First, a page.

Talking About Talking About Culture

Reader’s, we here at CWR have been at this for a while.

We’ve made you laugh, we’ve (probably at some point) made you cry, we’ve filled you with feelings of inconsolable rage, and judging by some of the search terms used to find our blog, we’ve done other things to you which we shall never speak of.

You people are into some shameful, ****ed up stuff…

Now with all that said, we’ve only ever defined the blog you’ve come to know and love as being about “figuring out” culture. We’ve never really set any ground rules, and today, I’d like to change that.

Here’s what we can establish:

I. There is Good and Bad

I think it’s safe to say that none of us here are CWR are big fans of post-modernism. While our own perspectives differ broadly, we all very much subscribe to the idea that there’s right and wrong, good and bad, commendable and detestable.

The Last Airbender Movie: Proving the objective nature of evil since 2010.

That’s just all to say that it’s our job (and the job of ever person out there) to pass judgment on, well, most anything and everything. You can’t just take things at face-value, you gotta inspect them for their overall worth.

That’s probably starting to sound overly-philosophical, so let’s clarify things in the next point:

II. There’s Good and Bad in All Cultures

And there’s really no denying that.

European nations (to varying degrees) have great traditions of the common good, emphasizing universal healthcare, education, and services for the poor and elderly. At the same time, these nations have issues with vicious racism and bigotryeven to the point of violence.

Arabs- the ones I grew up with, anyways- are some of the most honorable and hospitable people out there, but yet prone to fatalism and have extreme difficulty in self-criticism.

Heck, sometimes the very things which make cultures good are the very things that make ’em bad. America’s general sense of moral conviction and duty can give rise to heroic dissidents, iconoclasts, and activists while at the same time leading to arrogance and imperialism. Inversely, Canadian tolerance, politeness, and reserve all seem to keep the nation from playing as much a role for good in the world as it doubtlessly could.

Now with all that said, it’s vital to understand that:

III. Not All Cultures Are Equally Good and Bad

And I don’t think that’s hard to prove. The values that this nation holds today are certainly superior to those of this nation prior to the end of segregation, or slavery, or during the Salem witch trials.

Not people who I’d cite as having the most noble priorities

Some folks will talk about the good ol’ days, and while I’d argue that the good ol’ days weren’t so good for anyone who wasn’t a white male- it still all proves my point. If the old times were better, then we’ve established that those values and perspectives were, all in all, better than the values and perspectives of the present. Which is important because it means:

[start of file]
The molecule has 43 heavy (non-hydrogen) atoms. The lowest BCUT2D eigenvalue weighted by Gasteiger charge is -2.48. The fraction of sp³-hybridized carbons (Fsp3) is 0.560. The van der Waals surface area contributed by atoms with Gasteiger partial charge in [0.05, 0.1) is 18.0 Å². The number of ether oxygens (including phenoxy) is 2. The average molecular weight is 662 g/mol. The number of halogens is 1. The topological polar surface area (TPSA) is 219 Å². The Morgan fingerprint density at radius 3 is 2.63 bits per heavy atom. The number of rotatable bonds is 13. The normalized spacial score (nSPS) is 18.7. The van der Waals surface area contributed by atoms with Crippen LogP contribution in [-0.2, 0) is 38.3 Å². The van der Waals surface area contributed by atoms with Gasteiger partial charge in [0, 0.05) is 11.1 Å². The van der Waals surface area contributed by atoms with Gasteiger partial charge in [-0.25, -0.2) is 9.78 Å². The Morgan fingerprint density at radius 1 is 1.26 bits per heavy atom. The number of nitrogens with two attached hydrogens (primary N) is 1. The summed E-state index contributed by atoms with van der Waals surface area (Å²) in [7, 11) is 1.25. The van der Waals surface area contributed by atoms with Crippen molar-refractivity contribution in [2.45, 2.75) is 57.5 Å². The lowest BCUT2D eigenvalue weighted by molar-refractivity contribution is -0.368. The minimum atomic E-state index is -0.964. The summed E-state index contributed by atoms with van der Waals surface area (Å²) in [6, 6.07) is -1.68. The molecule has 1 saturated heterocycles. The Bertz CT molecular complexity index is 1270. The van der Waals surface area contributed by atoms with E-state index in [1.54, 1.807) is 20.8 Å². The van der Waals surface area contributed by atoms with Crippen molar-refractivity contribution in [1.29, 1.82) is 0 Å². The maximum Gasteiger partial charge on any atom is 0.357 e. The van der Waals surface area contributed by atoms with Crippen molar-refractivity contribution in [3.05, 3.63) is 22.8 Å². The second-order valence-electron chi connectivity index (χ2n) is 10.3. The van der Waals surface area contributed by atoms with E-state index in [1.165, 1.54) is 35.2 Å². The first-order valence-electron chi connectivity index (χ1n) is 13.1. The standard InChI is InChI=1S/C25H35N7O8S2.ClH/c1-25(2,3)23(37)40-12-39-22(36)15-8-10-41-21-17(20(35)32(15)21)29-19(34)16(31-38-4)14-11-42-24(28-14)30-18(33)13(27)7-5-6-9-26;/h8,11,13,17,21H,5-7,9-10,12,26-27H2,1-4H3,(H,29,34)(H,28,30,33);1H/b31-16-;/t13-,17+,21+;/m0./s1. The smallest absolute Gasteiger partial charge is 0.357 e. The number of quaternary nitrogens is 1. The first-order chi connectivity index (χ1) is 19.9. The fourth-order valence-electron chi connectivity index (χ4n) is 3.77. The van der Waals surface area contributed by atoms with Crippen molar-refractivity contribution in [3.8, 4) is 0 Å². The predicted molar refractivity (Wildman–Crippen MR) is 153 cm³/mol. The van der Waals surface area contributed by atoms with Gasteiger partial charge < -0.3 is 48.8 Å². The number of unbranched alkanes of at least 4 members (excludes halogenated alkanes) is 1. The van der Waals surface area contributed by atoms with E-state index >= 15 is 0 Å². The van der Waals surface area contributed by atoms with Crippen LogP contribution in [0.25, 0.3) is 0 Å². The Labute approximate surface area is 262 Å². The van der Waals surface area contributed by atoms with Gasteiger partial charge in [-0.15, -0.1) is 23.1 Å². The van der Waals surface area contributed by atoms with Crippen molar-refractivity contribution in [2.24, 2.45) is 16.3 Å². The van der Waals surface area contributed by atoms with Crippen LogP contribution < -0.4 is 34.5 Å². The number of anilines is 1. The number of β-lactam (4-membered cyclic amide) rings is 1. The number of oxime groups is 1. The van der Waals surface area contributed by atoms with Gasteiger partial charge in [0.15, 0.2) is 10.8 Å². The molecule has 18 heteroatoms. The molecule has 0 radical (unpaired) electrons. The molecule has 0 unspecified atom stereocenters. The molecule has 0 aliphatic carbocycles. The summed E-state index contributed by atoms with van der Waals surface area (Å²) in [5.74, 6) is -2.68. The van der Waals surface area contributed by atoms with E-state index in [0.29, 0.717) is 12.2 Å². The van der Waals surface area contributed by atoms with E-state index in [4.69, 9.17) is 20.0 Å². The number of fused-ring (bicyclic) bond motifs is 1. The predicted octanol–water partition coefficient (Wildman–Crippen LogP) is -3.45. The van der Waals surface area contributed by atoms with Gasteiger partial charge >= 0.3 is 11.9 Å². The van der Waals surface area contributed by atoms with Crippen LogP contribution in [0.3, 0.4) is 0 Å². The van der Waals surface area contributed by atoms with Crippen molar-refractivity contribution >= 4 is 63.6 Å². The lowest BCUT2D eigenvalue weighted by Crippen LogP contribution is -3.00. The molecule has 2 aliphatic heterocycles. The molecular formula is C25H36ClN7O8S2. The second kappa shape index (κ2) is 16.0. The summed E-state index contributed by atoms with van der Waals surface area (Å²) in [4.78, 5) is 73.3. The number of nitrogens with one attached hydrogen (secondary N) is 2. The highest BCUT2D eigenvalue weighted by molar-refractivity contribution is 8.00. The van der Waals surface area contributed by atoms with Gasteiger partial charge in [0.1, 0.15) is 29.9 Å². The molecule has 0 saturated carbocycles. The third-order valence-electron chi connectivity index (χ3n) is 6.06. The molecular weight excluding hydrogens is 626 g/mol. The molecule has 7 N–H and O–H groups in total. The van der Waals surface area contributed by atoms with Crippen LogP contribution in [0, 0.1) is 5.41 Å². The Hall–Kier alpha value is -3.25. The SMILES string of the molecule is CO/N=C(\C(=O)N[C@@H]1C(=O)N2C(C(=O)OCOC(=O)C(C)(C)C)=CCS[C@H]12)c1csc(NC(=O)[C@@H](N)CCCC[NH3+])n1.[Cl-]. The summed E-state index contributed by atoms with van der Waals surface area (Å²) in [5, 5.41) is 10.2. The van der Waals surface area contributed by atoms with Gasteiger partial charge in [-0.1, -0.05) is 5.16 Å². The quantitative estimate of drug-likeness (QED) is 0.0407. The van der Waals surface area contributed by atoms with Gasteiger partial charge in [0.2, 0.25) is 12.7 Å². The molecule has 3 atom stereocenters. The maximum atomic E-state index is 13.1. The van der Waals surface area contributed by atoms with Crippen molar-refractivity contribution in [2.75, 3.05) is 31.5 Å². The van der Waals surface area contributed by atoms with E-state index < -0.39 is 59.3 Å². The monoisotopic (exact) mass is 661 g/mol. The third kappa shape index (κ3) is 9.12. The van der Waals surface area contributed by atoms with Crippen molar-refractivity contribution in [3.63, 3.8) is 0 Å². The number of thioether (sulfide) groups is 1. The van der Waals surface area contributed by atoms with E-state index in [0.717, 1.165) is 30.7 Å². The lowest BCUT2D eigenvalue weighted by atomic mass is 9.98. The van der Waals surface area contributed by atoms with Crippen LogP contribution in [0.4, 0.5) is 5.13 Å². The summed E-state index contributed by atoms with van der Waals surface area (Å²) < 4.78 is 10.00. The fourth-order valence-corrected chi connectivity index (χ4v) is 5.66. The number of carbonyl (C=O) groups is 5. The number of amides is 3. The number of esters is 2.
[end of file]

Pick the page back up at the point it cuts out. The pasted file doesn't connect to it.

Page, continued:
IV. Culture Should Change

Some folks- especially those terrified of “appropriation”– will tell you that cultures should be maintained at all costs. And for all my snide remarks, I used to be there too. Growing up in Syria, I didn’t like it when I saw people start adopting western styles of clothing or speech, and I’m guessing plenty of people watching cultural change felt regret or even anger at it. I know that I felt disappointed at the seeming loss of history and uniqueness of Syrian life, and while I don’t think such disappointment was wrong, I guess I’m increasingly accepting of it. After all, we don’t have folks running around in 18th century ballgowns or wearing top hats everywhere- who am I to stand in the way of change?

While I’ve got plenty to rant about when it comes to globalization and the tumor of consumerism, ultimately I don’t believe that culture is something that should be maintained for its own sake.

V. The Culture War Can Be Won

For a long while, people have been asking how to deal ignorance, greed, selfishness, and idiocy without infringing upon such freedoms as speech and expression. Some people advocate “limited freedoms”, other suggest that we simply need to be tolerant, but us- we here think that the answer is culture. Social pressure based on the right set of values, perspectives, and beliefs won’t ever eliminate these problems, but they will make them a lot less prevalent. Just look at how seriously we take accusations of racism in this culture. Regardless of whether the accusation is true or not, the fact that we (these days) view racism as such a repugnant evil means that we’ve done something right.

At the end of the day, I think that’s our mission here are CWR- not to report culture as it changes but to advocate for those changes which are good, and resist those which aren’t. These might not be (and by “might not”, I mean “aren’t”) read by millions of devoted followers around the world, but it’s still something- and something we’ll be covering more next week.

Thanks for stopping by.

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